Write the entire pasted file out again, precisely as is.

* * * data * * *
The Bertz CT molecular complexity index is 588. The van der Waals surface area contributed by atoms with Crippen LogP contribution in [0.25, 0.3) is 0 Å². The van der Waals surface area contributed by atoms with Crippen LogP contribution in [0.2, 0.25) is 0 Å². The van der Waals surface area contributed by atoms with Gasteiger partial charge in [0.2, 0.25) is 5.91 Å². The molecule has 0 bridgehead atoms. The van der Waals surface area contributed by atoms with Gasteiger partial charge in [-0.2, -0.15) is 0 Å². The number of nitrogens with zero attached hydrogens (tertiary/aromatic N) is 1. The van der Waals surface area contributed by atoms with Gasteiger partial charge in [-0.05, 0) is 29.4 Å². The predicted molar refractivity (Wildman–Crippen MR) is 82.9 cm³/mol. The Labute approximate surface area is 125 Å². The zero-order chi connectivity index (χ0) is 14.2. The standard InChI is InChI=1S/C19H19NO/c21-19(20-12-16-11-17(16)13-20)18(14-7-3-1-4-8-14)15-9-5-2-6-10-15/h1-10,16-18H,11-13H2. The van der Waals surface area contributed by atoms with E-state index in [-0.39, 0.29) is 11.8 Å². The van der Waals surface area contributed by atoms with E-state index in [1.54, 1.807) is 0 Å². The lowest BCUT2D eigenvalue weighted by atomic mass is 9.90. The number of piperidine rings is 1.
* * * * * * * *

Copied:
The Bertz CT molecular complexity index is 588. The van der Waals surface area contributed by atoms with Crippen LogP contribution in [0.25, 0.3) is 0 Å². The van der Waals surface area contributed by atoms with Crippen LogP contribution in [0.2, 0.25) is 0 Å². The van der Waals surface area contributed by atoms with Gasteiger partial charge in [0.2, 0.25) is 5.91 Å². The molecule has 0 bridgehead atoms. The van der Waals surface area contributed by atoms with Gasteiger partial charge in [-0.2, -0.15) is 0 Å². The number of nitrogens with zero attached hydrogens (tertiary/aromatic N) is 1. The van der Waals surface area contributed by atoms with Gasteiger partial charge in [-0.05, 0) is 29.4 Å². The predicted molar refractivity (Wildman–Crippen MR) is 82.9 cm³/mol. The Labute approximate surface area is 125 Å². The zero-order chi connectivity index (χ0) is 14.2. The standard InChI is InChI=1S/C19H19NO/c21-19(20-12-16-11-17(16)13-20)18(14-7-3-1-4-8-14)15-9-5-2-6-10-15/h1-10,16-18H,11-13H2. The van der Waals surface area contributed by atoms with E-state index in [-0.39, 0.29) is 11.8 Å². The van der Waals surface area contributed by atoms with E-state index in [1.54, 1.807) is 0 Å². The lowest BCUT2D eigenvalue weighted by atomic mass is 9.90. The number of piperidine rings is 1.